By: Judy Levin
By Deby Eisenberg
Reviewed by Judy Levin
Eisenberg once again delivers a story that imparts some history lessons through the lives of interesting and sympathetic characters as she did in her first novel, “Pictures of the Past”. Paige Nobel, 12 years old, is the only survivor in her family of a random and brutal act of violence in Chicago, 1962. A beloved but estranged uncle, world-renowned photojournalist Maxwell Noble, comes to the rescue, and with tender love and care brings her to live in his Gold Coast apartment. From this lofty view to the family’s Lake Geneva estate and back in time to the Eastland Disaster of 1915, the Nobel-Weiss family story begins to unfold. Paige always wondered why her beautiful French-speaking mother, Celine, held herself apart from the general world of their community in Winnetka. Celine also never spoke of her family, and most emphatically refused to observe or acknowledge her Jewish identity, religion or past, and refused to allow her husband Mitchell Noble to practice Judaism in their home or teach it to their children.
Paige’s coming-of-age story ensues with her continuing and brilliant education, loving care and attention from Uncle Maxwell and housekeeper Gladys, and budding romance with David Bronstein. The missing pieces that reveal the secrets and mysteries buried with the deaths of her mother, father and brother begin to unravel once Paige discovers the diary and photos hidden in her mother’s old chest, locked up in the attic in their Lake Geneva home.
Paige and her Uncle Maxwell follow the clues leading them to search for a family member left behind in Europe. Their suspicions lead them to search for a child, a baby girl named Cherise, born to Celine and given up for adoption during the tumultuous years of WWII. Paige would desperately like to find this mysterious half-sister to share her life with, and Maxwell Noble has reason to believe this phantom child may be his daughter. The long story of Maxwell and Celine meeting during the War, their intense yet brief love affair, and their later reunification as sister-in-law/brother-in-law become fascinating family revelations for Paige.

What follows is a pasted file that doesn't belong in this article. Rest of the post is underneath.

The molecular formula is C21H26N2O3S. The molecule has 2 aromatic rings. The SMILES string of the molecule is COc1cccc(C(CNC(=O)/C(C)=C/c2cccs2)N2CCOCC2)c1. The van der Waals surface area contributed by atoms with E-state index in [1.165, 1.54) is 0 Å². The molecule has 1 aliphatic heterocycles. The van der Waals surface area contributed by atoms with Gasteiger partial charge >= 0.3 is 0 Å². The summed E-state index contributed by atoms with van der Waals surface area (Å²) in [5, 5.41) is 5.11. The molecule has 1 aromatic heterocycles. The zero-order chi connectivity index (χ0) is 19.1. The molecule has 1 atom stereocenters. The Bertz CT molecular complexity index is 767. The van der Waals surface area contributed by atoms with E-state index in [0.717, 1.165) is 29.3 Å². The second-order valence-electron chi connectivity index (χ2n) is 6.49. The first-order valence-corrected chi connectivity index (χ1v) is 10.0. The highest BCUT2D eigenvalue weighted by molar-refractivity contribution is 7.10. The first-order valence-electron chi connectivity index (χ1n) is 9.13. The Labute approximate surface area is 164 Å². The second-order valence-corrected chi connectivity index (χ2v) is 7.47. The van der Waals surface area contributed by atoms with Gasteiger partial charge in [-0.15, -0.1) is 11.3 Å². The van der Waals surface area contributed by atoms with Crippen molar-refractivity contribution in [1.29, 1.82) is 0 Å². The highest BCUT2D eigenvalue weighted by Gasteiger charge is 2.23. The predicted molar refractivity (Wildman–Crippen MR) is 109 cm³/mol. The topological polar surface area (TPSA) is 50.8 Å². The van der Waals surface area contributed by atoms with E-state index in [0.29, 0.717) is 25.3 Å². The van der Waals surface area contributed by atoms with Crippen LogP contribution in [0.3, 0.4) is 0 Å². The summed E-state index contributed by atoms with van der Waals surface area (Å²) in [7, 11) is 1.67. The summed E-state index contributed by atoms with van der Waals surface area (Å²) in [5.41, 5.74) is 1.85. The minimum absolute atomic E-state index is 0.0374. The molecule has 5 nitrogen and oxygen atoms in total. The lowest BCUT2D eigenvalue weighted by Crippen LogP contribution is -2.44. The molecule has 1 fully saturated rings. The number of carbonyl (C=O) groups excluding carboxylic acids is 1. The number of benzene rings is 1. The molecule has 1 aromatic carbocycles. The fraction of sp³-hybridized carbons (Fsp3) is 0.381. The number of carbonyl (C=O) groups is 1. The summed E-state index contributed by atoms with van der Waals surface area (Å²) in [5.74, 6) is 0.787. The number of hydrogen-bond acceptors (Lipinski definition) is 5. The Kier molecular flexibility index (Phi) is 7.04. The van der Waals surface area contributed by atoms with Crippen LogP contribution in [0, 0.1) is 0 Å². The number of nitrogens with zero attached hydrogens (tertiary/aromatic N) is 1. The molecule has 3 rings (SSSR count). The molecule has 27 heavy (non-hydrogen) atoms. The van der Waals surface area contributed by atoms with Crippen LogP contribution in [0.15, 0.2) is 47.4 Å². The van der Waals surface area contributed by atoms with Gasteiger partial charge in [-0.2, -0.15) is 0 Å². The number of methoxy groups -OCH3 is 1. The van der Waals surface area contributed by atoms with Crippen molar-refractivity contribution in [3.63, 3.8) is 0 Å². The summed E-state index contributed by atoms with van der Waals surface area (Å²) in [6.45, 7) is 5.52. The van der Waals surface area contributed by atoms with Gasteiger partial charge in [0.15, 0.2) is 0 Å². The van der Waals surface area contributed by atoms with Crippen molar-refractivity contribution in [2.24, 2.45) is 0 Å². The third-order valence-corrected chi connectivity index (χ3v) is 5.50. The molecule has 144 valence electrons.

The outcome of Maxwell and Paige’s search, who and what they find, are best left to the reader to discover as the pages turn faster and faster to the conclusion. Several twists and turns keep readers alert as secrets are revealed and histories shared. Although you may see the marriages, family reunification and happy futures for these characters coming as the book arrives at its end, readers will rejoice and celebrate with them under the final wedding canopy.
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JUDY LEVIN - Book Reviews
Judy Levin has been facilitating discussions with book lovers for nearly 35 years. With a teaching degree and an English major put to excellent use, Judy currently facilitates and moderates discussions for 30 groups including libraries, organizations and private groups. A life-long Chicago land girl, Judy is a daughter, wife, mother, and grandmother. Follow Judy on Twitter @JudyLevinBooks and Facebook and see what’s trending and newsworthy.